I explained in Gothic New Zealand: Auckland 2 that the first and only Bishop of New Zealand, George Augustus Selwyn (1809-1878), brought to the antipodes the Ecclesiological idea that a church must have pointed arches and all the architectural paraphernalia of the Middle Ages.
He was an Anglican cleric operating in a context where, until a few years before he reached New Zealand in 1841, Australia had been an archdeaconry in the diocese of Calcutta. By the time he returned to England for the last time in 1868, New Zealand had seven Anglican bishoprics.
A visible part of Selwyn’s legacy is the New Zealand tradition of building timber churches that have the shapes of masonry construction.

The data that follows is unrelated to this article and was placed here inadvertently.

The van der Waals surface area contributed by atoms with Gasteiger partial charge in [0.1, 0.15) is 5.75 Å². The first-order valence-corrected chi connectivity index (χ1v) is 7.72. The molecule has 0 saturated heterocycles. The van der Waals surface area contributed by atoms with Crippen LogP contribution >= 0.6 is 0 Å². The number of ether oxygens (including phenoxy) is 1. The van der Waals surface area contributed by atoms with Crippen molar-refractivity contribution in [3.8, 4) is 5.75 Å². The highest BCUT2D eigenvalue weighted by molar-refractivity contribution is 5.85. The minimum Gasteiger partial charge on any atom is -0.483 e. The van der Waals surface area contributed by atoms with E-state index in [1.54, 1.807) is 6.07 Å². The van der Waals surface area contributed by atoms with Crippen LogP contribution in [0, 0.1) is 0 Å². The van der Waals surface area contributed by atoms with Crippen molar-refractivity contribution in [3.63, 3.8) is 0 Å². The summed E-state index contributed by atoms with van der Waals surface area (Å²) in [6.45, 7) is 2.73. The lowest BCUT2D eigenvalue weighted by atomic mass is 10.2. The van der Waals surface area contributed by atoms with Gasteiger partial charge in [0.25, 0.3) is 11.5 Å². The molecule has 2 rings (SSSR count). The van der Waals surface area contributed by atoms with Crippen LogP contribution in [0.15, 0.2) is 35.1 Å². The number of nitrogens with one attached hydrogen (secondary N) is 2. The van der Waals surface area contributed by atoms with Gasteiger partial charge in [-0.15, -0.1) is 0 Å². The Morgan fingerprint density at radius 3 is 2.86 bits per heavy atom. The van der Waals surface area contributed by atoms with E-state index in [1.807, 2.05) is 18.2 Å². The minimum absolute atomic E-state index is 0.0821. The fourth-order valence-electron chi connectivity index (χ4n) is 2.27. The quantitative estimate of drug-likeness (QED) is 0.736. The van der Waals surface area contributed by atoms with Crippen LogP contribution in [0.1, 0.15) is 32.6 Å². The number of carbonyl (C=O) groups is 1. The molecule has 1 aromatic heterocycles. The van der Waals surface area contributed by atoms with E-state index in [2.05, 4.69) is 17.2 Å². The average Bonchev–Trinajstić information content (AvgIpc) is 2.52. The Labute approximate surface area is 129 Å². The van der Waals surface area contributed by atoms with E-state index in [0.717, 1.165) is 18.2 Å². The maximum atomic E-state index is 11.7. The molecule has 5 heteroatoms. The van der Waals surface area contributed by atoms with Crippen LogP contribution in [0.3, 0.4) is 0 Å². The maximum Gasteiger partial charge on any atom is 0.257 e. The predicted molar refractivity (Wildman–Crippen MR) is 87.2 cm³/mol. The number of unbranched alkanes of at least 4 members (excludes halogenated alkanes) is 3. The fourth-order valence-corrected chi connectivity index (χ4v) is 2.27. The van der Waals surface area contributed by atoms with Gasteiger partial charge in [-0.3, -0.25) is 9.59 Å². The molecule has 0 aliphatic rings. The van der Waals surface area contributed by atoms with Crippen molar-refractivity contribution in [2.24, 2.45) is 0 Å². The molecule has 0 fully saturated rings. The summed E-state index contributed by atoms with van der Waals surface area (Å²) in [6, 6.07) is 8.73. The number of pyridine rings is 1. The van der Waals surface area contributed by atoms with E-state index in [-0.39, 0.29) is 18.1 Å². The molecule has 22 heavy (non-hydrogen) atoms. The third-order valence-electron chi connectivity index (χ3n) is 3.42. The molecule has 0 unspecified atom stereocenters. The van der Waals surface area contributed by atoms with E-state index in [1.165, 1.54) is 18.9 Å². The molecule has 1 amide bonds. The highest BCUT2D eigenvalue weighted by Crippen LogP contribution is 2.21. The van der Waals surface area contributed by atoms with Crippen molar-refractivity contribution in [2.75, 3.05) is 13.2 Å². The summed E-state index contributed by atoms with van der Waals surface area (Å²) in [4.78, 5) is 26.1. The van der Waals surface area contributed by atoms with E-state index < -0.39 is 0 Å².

The first Anglican cathedral in Wellington, now known as Old St Paul’s, was designed by an architect-turned-clergyman, Rev Frederick Thatcher (1814-1890), who was closely associated with Bishop Selwyn.
It was the pro-cathedral for the Diocese of Wellington from 1866, when it was built, until 1964, when the bishop’s throne, the cathedra, moved to the new St Paul’s Cathedral.
To save it from demolition the New Zealand Government took on Old St Paul’s as a historic site, and it remains consecrated.
Like other “Selwyn” churches, it is a warm and welcoming place, the darkness of its walls contrasting with the brilliance of its stained glass windows.
I didn’t have the opportunity to join a service in my short stay, but I sat at dinner with a lady who told me she always visits St Paul’s at Christmas, and at other times, because singing hymns and carols there is “like singing inside a violin”.
For further details, see http://www.historicplaces.org.nz/placestovisit/lowernorthisland/oldstpauls.aspx.
For details of Mike Higginbottom’s lecture Antipodean Gothic: English architecture “down under”, please click here.